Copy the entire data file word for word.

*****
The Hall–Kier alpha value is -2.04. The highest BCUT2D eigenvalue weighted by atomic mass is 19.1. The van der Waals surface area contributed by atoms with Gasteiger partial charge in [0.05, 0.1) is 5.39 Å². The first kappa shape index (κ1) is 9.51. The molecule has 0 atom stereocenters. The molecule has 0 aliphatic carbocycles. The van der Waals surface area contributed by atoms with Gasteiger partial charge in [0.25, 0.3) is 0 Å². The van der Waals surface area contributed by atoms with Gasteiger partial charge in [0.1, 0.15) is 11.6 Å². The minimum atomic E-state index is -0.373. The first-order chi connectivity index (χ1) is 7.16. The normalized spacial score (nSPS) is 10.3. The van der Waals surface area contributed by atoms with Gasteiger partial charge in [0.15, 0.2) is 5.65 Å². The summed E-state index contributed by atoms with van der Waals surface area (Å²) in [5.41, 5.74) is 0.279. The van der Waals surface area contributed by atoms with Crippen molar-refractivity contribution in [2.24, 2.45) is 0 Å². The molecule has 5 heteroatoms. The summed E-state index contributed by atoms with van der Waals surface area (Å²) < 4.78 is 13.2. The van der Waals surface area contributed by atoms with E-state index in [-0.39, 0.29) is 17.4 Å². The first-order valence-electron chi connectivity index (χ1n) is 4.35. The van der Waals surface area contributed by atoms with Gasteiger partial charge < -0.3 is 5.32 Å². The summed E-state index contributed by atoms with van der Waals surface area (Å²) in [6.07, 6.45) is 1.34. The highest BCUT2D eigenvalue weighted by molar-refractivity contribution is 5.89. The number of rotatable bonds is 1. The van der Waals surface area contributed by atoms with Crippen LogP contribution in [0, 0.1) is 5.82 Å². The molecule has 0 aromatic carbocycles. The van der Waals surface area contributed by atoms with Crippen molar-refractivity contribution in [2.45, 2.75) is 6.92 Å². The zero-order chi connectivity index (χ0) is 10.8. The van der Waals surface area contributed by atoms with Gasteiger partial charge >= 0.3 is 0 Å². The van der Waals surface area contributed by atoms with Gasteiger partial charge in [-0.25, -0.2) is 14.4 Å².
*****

The Hall–Kier alpha value is -2.04. The highest BCUT2D eigenvalue weighted by atomic mass is 19.1. The van der Waals surface area contributed by atoms with Gasteiger partial charge in [0.05, 0.1) is 5.39 Å². The first kappa shape index (κ1) is 9.51. The molecule has 0 atom stereocenters. The molecule has 0 aliphatic carbocycles. The van der Waals surface area contributed by atoms with Gasteiger partial charge in [0.25, 0.3) is 0 Å². The van der Waals surface area contributed by atoms with Gasteiger partial charge in [0.1, 0.15) is 11.6 Å². The minimum atomic E-state index is -0.373. The first-order chi connectivity index (χ1) is 7.16. The normalized spacial score (nSPS) is 10.3. The van der Waals surface area contributed by atoms with Gasteiger partial charge in [0.15, 0.2) is 5.65 Å². The summed E-state index contributed by atoms with van der Waals surface area (Å²) in [5.41, 5.74) is 0.279. The van der Waals surface area contributed by atoms with Crippen molar-refractivity contribution in [2.24, 2.45) is 0 Å². The molecule has 5 heteroatoms. The summed E-state index contributed by atoms with van der Waals surface area (Å²) < 4.78 is 13.2. The van der Waals surface area contributed by atoms with E-state index in [-0.39, 0.29) is 17.4 Å². The first-order valence-electron chi connectivity index (χ1n) is 4.35. The van der Waals surface area contributed by atoms with Gasteiger partial charge < -0.3 is 5.32 Å². The summed E-state index contributed by atoms with van der Waals surface area (Å²) in [6.07, 6.45) is 1.34. The highest BCUT2D eigenvalue weighted by molar-refractivity contribution is 5.89. The number of rotatable bonds is 1. The van der Waals surface area contributed by atoms with Crippen LogP contribution in [0, 0.1) is 5.82 Å². The molecule has 0 aromatic carbocycles. The van der Waals surface area contributed by atoms with Crippen molar-refractivity contribution in [2.45, 2.75) is 6.92 Å². The zero-order chi connectivity index (χ0) is 10.8. The van der Waals surface area contributed by atoms with Gasteiger partial charge >= 0.3 is 0 Å². The van der Waals surface area contributed by atoms with Gasteiger partial charge in [-0.25, -0.2) is 14.4 Å².